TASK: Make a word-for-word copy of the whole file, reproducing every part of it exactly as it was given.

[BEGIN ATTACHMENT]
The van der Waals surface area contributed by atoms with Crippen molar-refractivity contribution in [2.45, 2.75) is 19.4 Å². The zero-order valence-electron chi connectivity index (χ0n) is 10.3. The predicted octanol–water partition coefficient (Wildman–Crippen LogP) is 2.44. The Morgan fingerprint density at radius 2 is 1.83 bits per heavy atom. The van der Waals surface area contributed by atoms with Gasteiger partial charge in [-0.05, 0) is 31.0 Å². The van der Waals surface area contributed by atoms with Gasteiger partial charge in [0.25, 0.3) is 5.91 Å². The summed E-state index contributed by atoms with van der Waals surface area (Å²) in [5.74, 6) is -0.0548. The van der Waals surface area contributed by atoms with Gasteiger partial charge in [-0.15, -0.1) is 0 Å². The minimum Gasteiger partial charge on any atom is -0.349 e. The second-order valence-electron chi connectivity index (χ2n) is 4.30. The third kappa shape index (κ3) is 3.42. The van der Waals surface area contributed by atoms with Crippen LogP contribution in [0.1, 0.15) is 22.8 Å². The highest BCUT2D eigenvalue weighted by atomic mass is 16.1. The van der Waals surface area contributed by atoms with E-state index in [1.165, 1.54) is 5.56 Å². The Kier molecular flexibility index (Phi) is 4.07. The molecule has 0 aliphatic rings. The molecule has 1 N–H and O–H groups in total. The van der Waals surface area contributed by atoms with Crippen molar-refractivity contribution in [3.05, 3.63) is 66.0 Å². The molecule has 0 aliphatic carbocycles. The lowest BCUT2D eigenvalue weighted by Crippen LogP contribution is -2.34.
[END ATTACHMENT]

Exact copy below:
The van der Waals surface area contributed by atoms with Crippen molar-refractivity contribution in [2.45, 2.75) is 19.4 Å². The zero-order valence-electron chi connectivity index (χ0n) is 10.3. The predicted octanol–water partition coefficient (Wildman–Crippen LogP) is 2.44. The Morgan fingerprint density at radius 2 is 1.83 bits per heavy atom. The van der Waals surface area contributed by atoms with Gasteiger partial charge in [-0.05, 0) is 31.0 Å². The van der Waals surface area contributed by atoms with Gasteiger partial charge in [0.25, 0.3) is 5.91 Å². The summed E-state index contributed by atoms with van der Waals surface area (Å²) in [5.74, 6) is -0.0548. The van der Waals surface area contributed by atoms with Gasteiger partial charge in [-0.15, -0.1) is 0 Å². The minimum Gasteiger partial charge on any atom is -0.349 e. The second-order valence-electron chi connectivity index (χ2n) is 4.30. The third kappa shape index (κ3) is 3.42. The van der Waals surface area contributed by atoms with Crippen LogP contribution in [0.1, 0.15) is 22.8 Å². The highest BCUT2D eigenvalue weighted by atomic mass is 16.1. The van der Waals surface area contributed by atoms with E-state index in [1.165, 1.54) is 5.56 Å². The Kier molecular flexibility index (Phi) is 4.07. The molecule has 0 aliphatic rings. The molecule has 1 N–H and O–H groups in total. The van der Waals surface area contributed by atoms with Crippen molar-refractivity contribution in [3.05, 3.63) is 66.0 Å². The molecule has 0 aliphatic carbocycles. The lowest BCUT2D eigenvalue weighted by Crippen LogP contribution is -2.34.